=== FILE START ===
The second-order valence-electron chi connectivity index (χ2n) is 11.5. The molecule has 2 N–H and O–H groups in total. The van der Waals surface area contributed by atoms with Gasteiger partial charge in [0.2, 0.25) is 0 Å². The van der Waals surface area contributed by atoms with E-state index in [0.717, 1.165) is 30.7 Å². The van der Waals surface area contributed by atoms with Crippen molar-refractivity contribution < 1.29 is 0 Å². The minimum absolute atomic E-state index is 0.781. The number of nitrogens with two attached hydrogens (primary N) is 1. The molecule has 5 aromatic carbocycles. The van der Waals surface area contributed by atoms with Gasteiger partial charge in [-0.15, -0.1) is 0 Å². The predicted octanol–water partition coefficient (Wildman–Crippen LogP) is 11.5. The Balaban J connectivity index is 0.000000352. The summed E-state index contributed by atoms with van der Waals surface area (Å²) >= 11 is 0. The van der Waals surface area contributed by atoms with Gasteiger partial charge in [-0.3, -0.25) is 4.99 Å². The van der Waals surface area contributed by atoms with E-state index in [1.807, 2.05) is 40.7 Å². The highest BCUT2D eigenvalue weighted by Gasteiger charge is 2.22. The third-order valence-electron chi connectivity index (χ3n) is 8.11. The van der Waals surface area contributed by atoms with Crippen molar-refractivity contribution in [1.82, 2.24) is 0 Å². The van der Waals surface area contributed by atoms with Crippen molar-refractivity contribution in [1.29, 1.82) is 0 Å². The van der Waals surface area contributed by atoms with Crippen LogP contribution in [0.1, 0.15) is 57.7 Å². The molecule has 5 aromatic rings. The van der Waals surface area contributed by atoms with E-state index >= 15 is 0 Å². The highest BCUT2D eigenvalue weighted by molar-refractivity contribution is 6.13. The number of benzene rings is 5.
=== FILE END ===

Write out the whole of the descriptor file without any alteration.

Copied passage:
The second-order valence-electron chi connectivity index (χ2n) is 11.5. The molecule has 2 N–H and O–H groups in total. The van der Waals surface area contributed by atoms with Gasteiger partial charge in [0.2, 0.25) is 0 Å². The van der Waals surface area contributed by atoms with E-state index in [0.717, 1.165) is 30.7 Å². The van der Waals surface area contributed by atoms with Crippen molar-refractivity contribution < 1.29 is 0 Å². The minimum absolute atomic E-state index is 0.781. The number of nitrogens with two attached hydrogens (primary N) is 1. The molecule has 5 aromatic carbocycles. The van der Waals surface area contributed by atoms with Gasteiger partial charge in [-0.15, -0.1) is 0 Å². The predicted octanol–water partition coefficient (Wildman–Crippen LogP) is 11.5. The Balaban J connectivity index is 0.000000352. The summed E-state index contributed by atoms with van der Waals surface area (Å²) >= 11 is 0. The van der Waals surface area contributed by atoms with Gasteiger partial charge in [-0.3, -0.25) is 4.99 Å². The van der Waals surface area contributed by atoms with E-state index in [1.807, 2.05) is 40.7 Å². The highest BCUT2D eigenvalue weighted by Gasteiger charge is 2.22. The third-order valence-electron chi connectivity index (χ3n) is 8.11. The van der Waals surface area contributed by atoms with Crippen molar-refractivity contribution in [1.82, 2.24) is 0 Å². The van der Waals surface area contributed by atoms with Crippen molar-refractivity contribution in [1.29, 1.82) is 0 Å². The van der Waals surface area contributed by atoms with Crippen LogP contribution in [0.1, 0.15) is 57.7 Å². The molecule has 5 aromatic rings. The van der Waals surface area contributed by atoms with E-state index >= 15 is 0 Å². The highest BCUT2D eigenvalue weighted by molar-refractivity contribution is 6.13. The number of benzene rings is 5.